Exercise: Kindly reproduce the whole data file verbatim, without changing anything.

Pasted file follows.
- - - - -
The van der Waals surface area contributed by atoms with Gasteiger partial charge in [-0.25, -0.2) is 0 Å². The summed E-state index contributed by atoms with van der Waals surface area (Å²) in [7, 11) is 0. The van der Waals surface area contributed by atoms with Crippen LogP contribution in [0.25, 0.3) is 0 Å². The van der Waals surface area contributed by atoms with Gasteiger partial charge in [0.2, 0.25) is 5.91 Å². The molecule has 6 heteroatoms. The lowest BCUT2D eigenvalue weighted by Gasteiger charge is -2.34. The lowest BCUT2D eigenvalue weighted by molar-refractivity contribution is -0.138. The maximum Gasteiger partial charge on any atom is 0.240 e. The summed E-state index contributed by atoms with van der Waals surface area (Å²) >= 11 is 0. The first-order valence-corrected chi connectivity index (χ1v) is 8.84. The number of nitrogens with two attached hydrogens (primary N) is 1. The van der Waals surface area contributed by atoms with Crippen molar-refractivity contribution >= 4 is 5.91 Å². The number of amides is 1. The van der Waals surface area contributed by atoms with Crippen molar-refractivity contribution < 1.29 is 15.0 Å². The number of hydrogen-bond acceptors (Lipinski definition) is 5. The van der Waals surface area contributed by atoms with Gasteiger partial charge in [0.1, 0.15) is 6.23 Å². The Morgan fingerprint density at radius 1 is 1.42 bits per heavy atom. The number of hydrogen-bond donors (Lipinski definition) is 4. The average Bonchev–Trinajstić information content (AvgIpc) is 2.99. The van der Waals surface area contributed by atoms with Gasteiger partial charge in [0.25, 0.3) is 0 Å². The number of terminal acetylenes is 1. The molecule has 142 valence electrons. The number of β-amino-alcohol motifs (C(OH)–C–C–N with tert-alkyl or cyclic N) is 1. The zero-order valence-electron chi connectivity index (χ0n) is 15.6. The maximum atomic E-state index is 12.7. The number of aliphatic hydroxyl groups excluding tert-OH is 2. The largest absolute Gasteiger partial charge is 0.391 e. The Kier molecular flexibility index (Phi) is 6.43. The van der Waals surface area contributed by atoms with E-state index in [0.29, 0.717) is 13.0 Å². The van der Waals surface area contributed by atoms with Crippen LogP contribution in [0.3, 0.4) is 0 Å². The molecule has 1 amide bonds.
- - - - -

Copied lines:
The van der Waals surface area contributed by atoms with Gasteiger partial charge in [-0.25, -0.2) is 0 Å². The summed E-state index contributed by atoms with van der Waals surface area (Å²) in [7, 11) is 0. The van der Waals surface area contributed by atoms with Crippen LogP contribution in [0.25, 0.3) is 0 Å². The van der Waals surface area contributed by atoms with Gasteiger partial charge in [0.2, 0.25) is 5.91 Å². The molecule has 6 heteroatoms. The lowest BCUT2D eigenvalue weighted by Gasteiger charge is -2.34. The lowest BCUT2D eigenvalue weighted by molar-refractivity contribution is -0.138. The maximum Gasteiger partial charge on any atom is 0.240 e. The summed E-state index contributed by atoms with van der Waals surface area (Å²) >= 11 is 0. The first-order valence-corrected chi connectivity index (χ1v) is 8.84. The number of nitrogens with two attached hydrogens (primary N) is 1. The van der Waals surface area contributed by atoms with Crippen molar-refractivity contribution >= 4 is 5.91 Å². The number of amides is 1. The van der Waals surface area contributed by atoms with Crippen molar-refractivity contribution < 1.29 is 15.0 Å². The number of hydrogen-bond acceptors (Lipinski definition) is 5. The van der Waals surface area contributed by atoms with Gasteiger partial charge in [0.1, 0.15) is 6.23 Å². The Morgan fingerprint density at radius 1 is 1.42 bits per heavy atom. The number of hydrogen-bond donors (Lipinski definition) is 4. The average Bonchev–Trinajstić information content (AvgIpc) is 2.99. The van der Waals surface area contributed by atoms with Gasteiger partial charge in [0.25, 0.3) is 0 Å². The number of terminal acetylenes is 1. The molecule has 142 valence electrons. The number of β-amino-alcohol motifs (C(OH)–C–C–N with tert-alkyl or cyclic N) is 1. The zero-order valence-electron chi connectivity index (χ0n) is 15.6. The maximum atomic E-state index is 12.7. The number of aliphatic hydroxyl groups excluding tert-OH is 2. The largest absolute Gasteiger partial charge is 0.391 e. The Kier molecular flexibility index (Phi) is 6.43. The van der Waals surface area contributed by atoms with E-state index in [0.29, 0.717) is 13.0 Å². The van der Waals surface area contributed by atoms with Crippen LogP contribution in [0.3, 0.4) is 0 Å². The molecule has 1 amide bonds.